Human rights and land rights are challenging issues in Uganda. The young Ugandan woman Zulia Nyakahara advocates for those who are disadvantaged.

Zulia Nyakahara lives in Western Uganda, near Lake Albert, where a couple of years ago large oil fields were discovered. Her dream was to directly benefit from the discovery and to grow her small shop into a much larger business. However, interest by investors and the government in the profitable land grew and communities feared for their land-rights and livelihoods. When in 2012 the human rights organisation "Global Rights Alert" (GRA) started its work in the region, Zulia attended a community meeting. GRA is mainly specialized in natural resource government and the training of local community monitors, who can volunteer to observe human rights trends, risks and violations of rights in their surroundings.


For several years now, Zulia has been active in the organisation and has visited villages to inform communities on land-related rights. She also participated in information sharing sessions on the radio and organised local advocacy activities. Her main focus lies on women and property ownership, an important issue in Uganda. She even mediated in cases of disputes between families that relate to control and use of land. Her work for the community turned out to be such a success that people in her village challenged her to run for local Woman Councillor. "People told me: Zulia, there is no other way we can pay you for what you have done for us, we have to support you!" Zulia recalls. A month later she was elected as Woman Councillor for Bulimya Parish. "The knowledge and confidence I gained through GRA helps me to conduct community trainings many people are benefiting from", Zulia concludes, "Now, as a leader, I hope I can inspire people to monitor issues and solve them without waiting for assistance from somewhere else." Zulia never dreamed of becoming a politician. But instead of helping only herself, she ended up helping her entire village.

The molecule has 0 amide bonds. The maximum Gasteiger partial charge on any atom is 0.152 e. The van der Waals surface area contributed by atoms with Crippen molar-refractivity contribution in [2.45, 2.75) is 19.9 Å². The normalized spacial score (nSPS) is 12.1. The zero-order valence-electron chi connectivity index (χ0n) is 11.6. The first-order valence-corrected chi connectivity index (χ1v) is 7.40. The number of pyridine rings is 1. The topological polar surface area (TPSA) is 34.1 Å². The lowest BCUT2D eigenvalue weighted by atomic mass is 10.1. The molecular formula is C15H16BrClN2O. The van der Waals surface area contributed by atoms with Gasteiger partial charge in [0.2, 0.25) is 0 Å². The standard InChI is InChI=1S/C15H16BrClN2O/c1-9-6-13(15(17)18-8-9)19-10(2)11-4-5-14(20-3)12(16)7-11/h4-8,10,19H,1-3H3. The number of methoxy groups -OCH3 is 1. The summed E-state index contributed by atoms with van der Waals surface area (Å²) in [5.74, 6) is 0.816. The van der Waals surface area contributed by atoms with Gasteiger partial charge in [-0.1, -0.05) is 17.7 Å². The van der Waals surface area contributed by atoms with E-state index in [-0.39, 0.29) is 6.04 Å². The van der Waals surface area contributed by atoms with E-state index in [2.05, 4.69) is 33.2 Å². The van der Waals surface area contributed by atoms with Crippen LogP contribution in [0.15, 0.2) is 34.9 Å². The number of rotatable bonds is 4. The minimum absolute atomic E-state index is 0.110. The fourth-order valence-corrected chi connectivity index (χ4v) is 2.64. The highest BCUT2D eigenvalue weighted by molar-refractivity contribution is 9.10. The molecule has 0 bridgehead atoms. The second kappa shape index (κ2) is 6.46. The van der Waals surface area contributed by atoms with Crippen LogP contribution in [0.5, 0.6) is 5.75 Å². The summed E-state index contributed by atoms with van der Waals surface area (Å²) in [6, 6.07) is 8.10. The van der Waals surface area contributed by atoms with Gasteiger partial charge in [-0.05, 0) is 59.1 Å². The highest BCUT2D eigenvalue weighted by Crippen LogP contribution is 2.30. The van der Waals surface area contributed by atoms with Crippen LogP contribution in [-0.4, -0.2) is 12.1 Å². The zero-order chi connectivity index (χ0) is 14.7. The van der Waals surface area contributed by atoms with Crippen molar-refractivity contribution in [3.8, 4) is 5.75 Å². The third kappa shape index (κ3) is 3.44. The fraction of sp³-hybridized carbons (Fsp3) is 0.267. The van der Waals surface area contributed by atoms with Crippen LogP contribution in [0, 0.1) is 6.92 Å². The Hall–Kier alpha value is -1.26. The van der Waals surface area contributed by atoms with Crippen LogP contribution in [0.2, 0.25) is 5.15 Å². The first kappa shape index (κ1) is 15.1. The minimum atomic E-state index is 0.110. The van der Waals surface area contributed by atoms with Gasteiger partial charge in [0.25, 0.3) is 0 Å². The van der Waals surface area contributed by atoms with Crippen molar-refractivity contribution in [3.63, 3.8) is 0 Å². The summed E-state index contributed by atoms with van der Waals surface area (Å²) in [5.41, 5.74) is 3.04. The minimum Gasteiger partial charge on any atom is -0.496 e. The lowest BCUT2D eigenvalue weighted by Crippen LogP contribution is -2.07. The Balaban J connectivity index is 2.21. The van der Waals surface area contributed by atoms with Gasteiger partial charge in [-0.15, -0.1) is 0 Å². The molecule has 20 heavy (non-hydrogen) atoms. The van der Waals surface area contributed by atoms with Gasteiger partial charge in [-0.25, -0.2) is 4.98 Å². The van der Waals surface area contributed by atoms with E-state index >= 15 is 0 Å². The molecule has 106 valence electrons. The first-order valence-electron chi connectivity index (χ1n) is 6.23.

GRA's work is supported with funds from the "Democratic Governance Facility - DGF". DGF is a programme supported by eight development partners (Austria, Denmark, Netherlands, Great Britain, Norway, Sweden, Ireland and the EU) strengthening human rights and good governance in Uganda. For 2017, the EU delegated the management of its funding contribution (7.5 million Euros) for the DGF to the Austrian Development Agency (ADA). The programme currently supports more than 80 partners in the country, most of which are civil society organisations. However, strategic government institutions such as the Ugandan Human Rights Constitution, the Equal Opportunity Commission and others are partners as well. Günter Engelits, Head of ADA's local office in Kampala, stresses, "Together with the EU and all other contributors, ADA is proud to continue its support for this important program for democratization in the country."